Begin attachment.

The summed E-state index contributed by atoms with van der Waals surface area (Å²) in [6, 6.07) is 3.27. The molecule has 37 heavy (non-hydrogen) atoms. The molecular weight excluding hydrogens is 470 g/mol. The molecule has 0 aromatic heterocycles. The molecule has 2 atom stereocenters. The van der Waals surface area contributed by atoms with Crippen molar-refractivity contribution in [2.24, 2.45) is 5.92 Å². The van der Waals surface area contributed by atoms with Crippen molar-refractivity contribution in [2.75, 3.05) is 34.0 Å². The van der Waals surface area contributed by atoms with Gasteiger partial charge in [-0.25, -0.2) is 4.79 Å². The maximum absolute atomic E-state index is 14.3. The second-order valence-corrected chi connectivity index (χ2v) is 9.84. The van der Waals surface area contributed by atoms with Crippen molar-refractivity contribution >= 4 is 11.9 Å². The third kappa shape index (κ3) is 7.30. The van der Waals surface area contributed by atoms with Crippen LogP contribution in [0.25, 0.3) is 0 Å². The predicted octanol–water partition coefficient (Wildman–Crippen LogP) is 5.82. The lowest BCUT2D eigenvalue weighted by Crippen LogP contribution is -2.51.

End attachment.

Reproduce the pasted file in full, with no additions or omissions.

The summed E-state index contributed by atoms with van der Waals surface area (Å²) in [6, 6.07) is 3.27. The molecule has 37 heavy (non-hydrogen) atoms. The molecular weight excluding hydrogens is 470 g/mol. The molecule has 0 aromatic heterocycles. The molecule has 2 atom stereocenters. The van der Waals surface area contributed by atoms with Crippen molar-refractivity contribution in [2.24, 2.45) is 5.92 Å². The van der Waals surface area contributed by atoms with Crippen molar-refractivity contribution in [2.75, 3.05) is 34.0 Å². The van der Waals surface area contributed by atoms with Gasteiger partial charge in [-0.25, -0.2) is 4.79 Å². The maximum absolute atomic E-state index is 14.3. The second-order valence-corrected chi connectivity index (χ2v) is 9.84. The van der Waals surface area contributed by atoms with Crippen molar-refractivity contribution >= 4 is 11.9 Å². The third kappa shape index (κ3) is 7.30. The van der Waals surface area contributed by atoms with Crippen LogP contribution in [0.25, 0.3) is 0 Å². The predicted octanol–water partition coefficient (Wildman–Crippen LogP) is 5.82. The lowest BCUT2D eigenvalue weighted by Crippen LogP contribution is -2.51.